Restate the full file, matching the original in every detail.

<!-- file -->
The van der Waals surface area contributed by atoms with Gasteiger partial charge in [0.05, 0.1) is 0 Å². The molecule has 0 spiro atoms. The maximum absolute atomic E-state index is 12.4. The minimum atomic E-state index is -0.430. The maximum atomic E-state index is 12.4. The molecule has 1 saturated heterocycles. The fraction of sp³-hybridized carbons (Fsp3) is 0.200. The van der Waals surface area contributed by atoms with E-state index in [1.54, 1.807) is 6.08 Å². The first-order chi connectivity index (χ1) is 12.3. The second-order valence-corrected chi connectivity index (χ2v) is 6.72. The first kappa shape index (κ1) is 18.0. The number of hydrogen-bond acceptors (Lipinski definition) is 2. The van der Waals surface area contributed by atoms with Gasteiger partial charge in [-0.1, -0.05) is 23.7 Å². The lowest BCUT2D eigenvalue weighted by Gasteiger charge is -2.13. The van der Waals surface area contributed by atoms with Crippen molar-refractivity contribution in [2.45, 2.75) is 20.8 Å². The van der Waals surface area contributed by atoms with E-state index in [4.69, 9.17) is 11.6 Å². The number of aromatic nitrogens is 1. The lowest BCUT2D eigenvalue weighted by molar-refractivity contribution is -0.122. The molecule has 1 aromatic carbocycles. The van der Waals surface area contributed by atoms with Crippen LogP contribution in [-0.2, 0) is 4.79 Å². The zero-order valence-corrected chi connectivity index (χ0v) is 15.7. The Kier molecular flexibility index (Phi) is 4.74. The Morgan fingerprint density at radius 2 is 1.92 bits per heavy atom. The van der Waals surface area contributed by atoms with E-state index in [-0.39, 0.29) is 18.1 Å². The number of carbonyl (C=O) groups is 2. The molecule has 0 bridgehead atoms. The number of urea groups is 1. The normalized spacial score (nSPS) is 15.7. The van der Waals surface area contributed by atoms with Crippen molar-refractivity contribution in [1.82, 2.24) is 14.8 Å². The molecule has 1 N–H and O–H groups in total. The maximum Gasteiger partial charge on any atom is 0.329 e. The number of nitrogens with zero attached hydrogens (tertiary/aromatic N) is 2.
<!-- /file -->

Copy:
The van der Waals surface area contributed by atoms with Gasteiger partial charge in [0.05, 0.1) is 0 Å². The molecule has 0 spiro atoms. The maximum absolute atomic E-state index is 12.4. The minimum atomic E-state index is -0.430. The maximum atomic E-state index is 12.4. The molecule has 1 saturated heterocycles. The fraction of sp³-hybridized carbons (Fsp3) is 0.200. The van der Waals surface area contributed by atoms with E-state index in [1.54, 1.807) is 6.08 Å². The first-order chi connectivity index (χ1) is 12.3. The second-order valence-corrected chi connectivity index (χ2v) is 6.72. The first kappa shape index (κ1) is 18.0. The number of hydrogen-bond acceptors (Lipinski definition) is 2. The van der Waals surface area contributed by atoms with Gasteiger partial charge in [-0.1, -0.05) is 23.7 Å². The lowest BCUT2D eigenvalue weighted by Gasteiger charge is -2.13. The van der Waals surface area contributed by atoms with Crippen molar-refractivity contribution in [2.45, 2.75) is 20.8 Å². The van der Waals surface area contributed by atoms with E-state index in [4.69, 9.17) is 11.6 Å². The number of aromatic nitrogens is 1. The lowest BCUT2D eigenvalue weighted by molar-refractivity contribution is -0.122. The molecule has 1 aromatic carbocycles. The van der Waals surface area contributed by atoms with Crippen LogP contribution in [-0.2, 0) is 4.79 Å². The zero-order valence-corrected chi connectivity index (χ0v) is 15.7. The Kier molecular flexibility index (Phi) is 4.74. The Morgan fingerprint density at radius 2 is 1.92 bits per heavy atom. The van der Waals surface area contributed by atoms with E-state index in [-0.39, 0.29) is 18.1 Å². The number of carbonyl (C=O) groups is 2. The molecule has 0 bridgehead atoms. The number of urea groups is 1. The normalized spacial score (nSPS) is 15.7. The van der Waals surface area contributed by atoms with Crippen molar-refractivity contribution in [1.82, 2.24) is 14.8 Å². The molecule has 1 N–H and O–H groups in total. The maximum Gasteiger partial charge on any atom is 0.329 e. The number of nitrogens with zero attached hydrogens (tertiary/aromatic N) is 2.